Nagorno-Karabakh and Turkey’s Tactics in Regional Power Projection

Nagorno-Karabakh and Turkey’s Tactics in Regional Power Projection

Further conflict on Turkey’s doorstep allows Ankara another opportunity to pursue his revisionist agenda in Eurasia.

By Benjamin Deichman-Caswell '21; Image Source: Reuters/Murad Sezer

The recent outbreak of conflict between Armenia and Azerbaijan in the disputed Nagorno-Karabakh region has again demonstrated Turkey’s aggressive opportunism in projecting power through nearby conflicts. On the morning of September 27th, clashes broke out and the fighting quickly escalated to levels of violence not seen since the end of the Karabakh War in 1994. Turkey had been involved in the planning of the Azeri offensive and their support for their Turkic neighbors reflects many recent trends in Turkish interventionism. Furthermore, with Turkey backing Azerbaijan and Russia, although playing the role of regional mediator, aligned with Armenia, tensions between the two nations have once again been brought to the fore.

While internationally recognized as a part of Azerbaijan, the Nagorno-Karabakh region is an ethnically Armenian enclave controlled by Armenia which claims autonomy as the Republic of Artsakh. Since the territorial lines were established in 1994, the region certainly has not been free of conflict; most notably, in 2016, an Azeri offensive gained strategic high-ground before being settled by a Russian-brokered ceasefire and, in July of this year, skirmishes broke out which tested the resolve of Armenian forces in the face of their better-equipped Azeri counterparts. In comparison, the ongoing offensive has escalated dramatically with ongoing fighting on various fronts across the region. The Azeri forces are reported to have made minor territorial gains however these tactical successes have not translated to the accomplishment of notable strategic objectives. Over the course of the fighting so far, the capital of Nagorno-Karabakh, Stepanakert, has been a central target of Azeri shelling, with many civilians and civilian targets being hit, while various cities in Azerbaijan, particularly the second largest city of Ganja, have also been struck by Armenian rockets. It is important to note that for Armenia and its people, given the historic precedents of atrocities and ethnic cleansing perpetrated against them, this conflict carries with it an existential weight.

For Turkey, the conflict to its East presents an opportunity to continue its recent push to establish greater regional influence. Turkey’s adventurism in the eastern Mediterranean is well established, exemplified primarily by its intervention in the Syrian conflict, support for the Government of National Accord (GNA) in Libya’s ongoing civil war, and hostility towards Greece and Cyprus in asserting maritime territorial claims. Turkey has used these theaters to present the image of itself as both a geo-strategic and ideological leader in the region. However, this assertive posture carries with it risks as Turkey continues to challenge the status quo, particularly in the face of its historic rival for regional power, Russia. The resurgent conflict in Nagorno-Karabakh has again demonstrated the tactics by which Turkey has projected power when intervening in regional conflicts. In its support for Azerbaijan, Turkey has again provided physical military support while remaining below the threshold for confrontation with Russia and continuing to push historic Turkish interests to the center of the politics of the region.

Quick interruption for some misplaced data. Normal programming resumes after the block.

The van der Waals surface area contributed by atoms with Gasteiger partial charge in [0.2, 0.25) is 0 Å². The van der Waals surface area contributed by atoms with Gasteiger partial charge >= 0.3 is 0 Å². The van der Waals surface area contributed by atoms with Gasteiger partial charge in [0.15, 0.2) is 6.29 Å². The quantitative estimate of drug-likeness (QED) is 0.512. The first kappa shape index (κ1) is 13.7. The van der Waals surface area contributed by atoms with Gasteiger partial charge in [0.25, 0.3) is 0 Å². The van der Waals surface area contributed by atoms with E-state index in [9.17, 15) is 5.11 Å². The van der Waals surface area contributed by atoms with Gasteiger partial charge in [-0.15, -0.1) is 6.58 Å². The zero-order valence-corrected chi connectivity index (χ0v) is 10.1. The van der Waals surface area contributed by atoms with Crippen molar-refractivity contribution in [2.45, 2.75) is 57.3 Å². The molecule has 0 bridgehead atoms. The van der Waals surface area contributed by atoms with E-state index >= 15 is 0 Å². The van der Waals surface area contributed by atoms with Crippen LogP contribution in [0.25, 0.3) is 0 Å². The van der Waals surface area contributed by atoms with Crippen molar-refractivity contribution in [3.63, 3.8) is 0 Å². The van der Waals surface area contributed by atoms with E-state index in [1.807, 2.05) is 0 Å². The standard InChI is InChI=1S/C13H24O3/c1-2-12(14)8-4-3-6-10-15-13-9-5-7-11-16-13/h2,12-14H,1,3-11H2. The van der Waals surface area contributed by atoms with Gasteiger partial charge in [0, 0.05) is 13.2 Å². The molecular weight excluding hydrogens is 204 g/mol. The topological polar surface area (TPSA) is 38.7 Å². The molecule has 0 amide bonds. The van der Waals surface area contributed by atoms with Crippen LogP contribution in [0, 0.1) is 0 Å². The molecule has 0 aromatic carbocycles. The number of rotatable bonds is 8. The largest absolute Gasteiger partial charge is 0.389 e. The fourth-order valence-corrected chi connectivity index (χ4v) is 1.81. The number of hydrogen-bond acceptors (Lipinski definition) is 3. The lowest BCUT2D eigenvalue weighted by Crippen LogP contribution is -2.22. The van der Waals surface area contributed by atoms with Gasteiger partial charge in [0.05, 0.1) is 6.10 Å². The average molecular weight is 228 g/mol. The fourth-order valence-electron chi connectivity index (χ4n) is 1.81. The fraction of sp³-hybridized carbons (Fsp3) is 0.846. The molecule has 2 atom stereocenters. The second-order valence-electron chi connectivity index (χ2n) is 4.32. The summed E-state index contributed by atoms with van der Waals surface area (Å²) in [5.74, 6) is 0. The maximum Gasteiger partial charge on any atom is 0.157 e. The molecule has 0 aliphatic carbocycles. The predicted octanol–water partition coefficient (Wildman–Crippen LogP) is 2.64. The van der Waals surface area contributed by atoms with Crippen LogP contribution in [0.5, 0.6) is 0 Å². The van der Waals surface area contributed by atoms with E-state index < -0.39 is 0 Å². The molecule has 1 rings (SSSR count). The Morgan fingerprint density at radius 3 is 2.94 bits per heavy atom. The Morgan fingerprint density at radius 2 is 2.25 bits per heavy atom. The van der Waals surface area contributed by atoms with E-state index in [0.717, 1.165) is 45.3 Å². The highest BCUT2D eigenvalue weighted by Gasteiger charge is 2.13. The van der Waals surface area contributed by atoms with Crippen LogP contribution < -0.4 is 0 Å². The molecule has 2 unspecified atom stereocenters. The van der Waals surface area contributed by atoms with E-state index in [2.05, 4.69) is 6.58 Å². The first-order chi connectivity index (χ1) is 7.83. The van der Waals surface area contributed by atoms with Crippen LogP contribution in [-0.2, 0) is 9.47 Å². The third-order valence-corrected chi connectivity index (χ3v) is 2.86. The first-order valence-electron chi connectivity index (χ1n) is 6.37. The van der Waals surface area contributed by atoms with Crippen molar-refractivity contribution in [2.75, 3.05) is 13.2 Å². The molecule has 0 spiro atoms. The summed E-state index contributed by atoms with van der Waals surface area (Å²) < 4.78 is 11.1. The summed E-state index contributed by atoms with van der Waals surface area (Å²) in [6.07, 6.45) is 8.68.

Two central components of Ankara’s military support to regional allies have been the deployment of weaponized drones and Syrian mercenary forces, both of which have again appeared in Nagorno-Karabakh. Turkey has recently established itself as a major player in drone warfare due to its development of the advanced TB2 technical armed drone. Not only have these drones allowed Turkey to turn the tides of conflicts in their own territory, but they have also met regional demand for cheaper and more accessible medium-range alternatives to less accessible options such as the American-made Reaper. In Libya, the provision of twenty TB2 drones to the GNA in the summer of 2019 helped reverse gains made by Khalifa Haftar and the Libyan National Army. The capabilities of the GNA were further bolstered by the presence of some 8,000-10,000 Turkish-supplied mercenaries drawn from Syrian opposition forces. These means of intervention have appeared again in Nagorno-Karabakh where Turkish drones, as well as missiles and electronic warfare equipment, have shifted the balance of military capabilities in favor of Azerbaijan while the arrival of Turkish-aligned Syrian militants has bolstered Azeri ranks on the front lines. Through these means, Turkey has identified a relatively minimal and inexpensive way to shape regional conflicts and assert its geostrategic influence. In addition, these means have allowed Turkey to oppose the interests of Russia while remaining below the threshold for direct provocation or confrontation.